Key research priorities redefined

Why the redefinition of FAU’s key research priorities was overdue

The FAU Senate has defined 5 key research priorities for the University’s research profile. They serve as a framework for the work of all FAU members. Vice President Research, Prof. Dr. Georg Schett, explains the origins of the new research priorities.

Vice President Research, Prof. Dr. Georg Schett (Image: Simone Kessler/Uniklinikum Erlangen)

Why did the Senate draw up new key research priorities?

Research is always dynamic. It’s no coincidence that our motto at FAU is “Moving knowledge”. As the years go by, circumstances change, new challenges arise and new technologies come to the fore. And last but not least, people at a university come and go who have different interests and passions. At the same time, over recent years we have gained the impression that our previous research priorities were not suitable to reflect the complex research landscape of our university which offers the entire spectrum of academic disciplines. Under the leadership of Professor Anja Bosserhoff, our Senate, whose duties include defining key research priorities at FAU, decided to revise the existing research priorities.

What was behind the decision to revise the research priorities?

During intensive discussions we decided to move away from our very focused key research priorities towards an inclusive structure of key areas. These new key research priorities, five in total, serve as the basis for our research profile. On the basis of this network of interwoven key research priorities, and through raising funding for research, appointing researchers of an excellent caliber, strengthening certain areas, and promoting collaborative research, hubs are formed that then grow and gain in significance. These correspond to our FAU Profile Centers and FAU Research Centers that are all very different, but fulfill clear criteria such as having a defined number of collaborative projects within a center.

The five research priorities are: “Exploring the principles of nature”, “Targeting environmental and economic challenges”, “Understanding norms, cultural practices and social formations”, “Developing future technologies” and “Engineering transformative healthcare”. That sounds like one research priority for each faculty …

This may be the case at first glance. But if you look more closely it becomes clear that the research priorities apply across all faculties, as was the case with the previous research priorities as well. Just now we talked about a network, and such a network would not exist without interdisciplinary teamwork. The diagram clearly shows how the expertise in the faculties is integrated into the key research priorities. For example, it becomes clear that the research priority “Targeting environmental and economic challenges” can only be tackled by all faculties working in close collaboration: science and medicine, economics and social sciences are all involved in such an important task.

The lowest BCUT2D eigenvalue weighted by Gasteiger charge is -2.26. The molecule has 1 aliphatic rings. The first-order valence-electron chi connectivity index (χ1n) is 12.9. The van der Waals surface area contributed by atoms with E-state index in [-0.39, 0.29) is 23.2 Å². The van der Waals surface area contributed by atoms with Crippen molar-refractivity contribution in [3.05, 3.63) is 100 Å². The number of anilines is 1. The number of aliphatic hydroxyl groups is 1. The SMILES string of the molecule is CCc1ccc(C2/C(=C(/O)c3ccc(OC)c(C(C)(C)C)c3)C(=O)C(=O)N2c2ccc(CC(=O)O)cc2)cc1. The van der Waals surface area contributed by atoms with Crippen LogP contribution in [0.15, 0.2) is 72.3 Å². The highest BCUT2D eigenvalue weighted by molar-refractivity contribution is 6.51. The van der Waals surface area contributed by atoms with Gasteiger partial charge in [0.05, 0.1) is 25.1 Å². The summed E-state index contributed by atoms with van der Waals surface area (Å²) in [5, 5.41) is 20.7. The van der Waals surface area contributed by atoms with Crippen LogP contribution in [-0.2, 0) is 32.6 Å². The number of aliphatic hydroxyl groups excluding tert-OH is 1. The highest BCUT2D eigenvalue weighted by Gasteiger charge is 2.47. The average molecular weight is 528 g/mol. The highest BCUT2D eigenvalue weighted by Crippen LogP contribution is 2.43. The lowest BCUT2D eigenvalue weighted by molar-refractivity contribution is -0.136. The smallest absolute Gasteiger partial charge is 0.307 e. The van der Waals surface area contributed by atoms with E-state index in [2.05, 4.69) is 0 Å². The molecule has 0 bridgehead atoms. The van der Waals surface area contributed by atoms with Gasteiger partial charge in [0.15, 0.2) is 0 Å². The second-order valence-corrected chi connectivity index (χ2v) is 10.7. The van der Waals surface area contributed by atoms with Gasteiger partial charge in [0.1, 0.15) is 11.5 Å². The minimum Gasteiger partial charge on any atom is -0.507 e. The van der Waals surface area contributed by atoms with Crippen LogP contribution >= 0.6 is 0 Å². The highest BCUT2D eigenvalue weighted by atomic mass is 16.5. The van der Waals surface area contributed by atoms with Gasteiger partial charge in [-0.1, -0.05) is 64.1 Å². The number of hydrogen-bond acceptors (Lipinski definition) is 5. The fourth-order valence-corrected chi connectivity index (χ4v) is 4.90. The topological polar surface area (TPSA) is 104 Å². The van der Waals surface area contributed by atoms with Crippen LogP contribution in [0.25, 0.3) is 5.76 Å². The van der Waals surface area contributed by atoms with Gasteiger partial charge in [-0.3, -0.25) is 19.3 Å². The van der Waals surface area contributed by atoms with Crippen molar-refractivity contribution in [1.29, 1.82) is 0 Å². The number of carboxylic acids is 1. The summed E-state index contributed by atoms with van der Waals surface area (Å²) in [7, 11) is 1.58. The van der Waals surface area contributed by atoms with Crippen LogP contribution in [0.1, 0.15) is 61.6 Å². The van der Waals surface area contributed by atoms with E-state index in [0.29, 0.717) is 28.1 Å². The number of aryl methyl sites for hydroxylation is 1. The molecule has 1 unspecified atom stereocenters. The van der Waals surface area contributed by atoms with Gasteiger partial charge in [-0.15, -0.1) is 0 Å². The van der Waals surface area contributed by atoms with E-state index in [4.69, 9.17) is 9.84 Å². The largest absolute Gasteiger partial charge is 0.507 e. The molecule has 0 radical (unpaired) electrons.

Screenshot from the 55th FAU Dialog “Research Profile”. The video is available on

Why did the Senate choose exactly this wording? The gerund form, which is when you form a noun from a verb in English, wasn’t used in the previous key research priorities.

There are reasons for this – both in terms of content and language use. Firstly, the language: When we changed our motto from “Knowledge in motion” to “Moving knowledge” in 2021, this was due to our desire to emphasize the active nature of research. Knowledge does not “move” by itself; it is the result of hard work and the passion that researchers invest in their field. We want to focus more on this “doing” in our key research priorities, which is why we used the verbs “to explore”, “to target”, “to understand”, “to develop” and “to engineer” to form the gerunds. And then there’s the content: These five verbs sum up exactly what researchers do. This is a good description of life in research, I think. We thought this play with words was appealing and apt.

55. FAU Dialog “Research Profile”

The key research priorities explained in a video:

Link to the video on

What sort of impact do the key research priorities have on day-to-day
operations at FAU?

They determine what we do every day, not just in research, but also in teaching, in developing talent at FAU and in our relationships with people and organizations outside the University. They are, if you like, the guidelines for forming the strategic profile of our FAU. Of course, some people at FAU may have liked a somewhat sharper, catchier profile that would differentiate us even more in terms of content, and this is understandable. But if we consider ourselves a university which offers the entire spectrum of academic disciplines and assume that this attribute shapes our profile, then this new wording is the most plausible means of doing so. We are making it clear that all research and achievements at our University contribute to the FAU brand.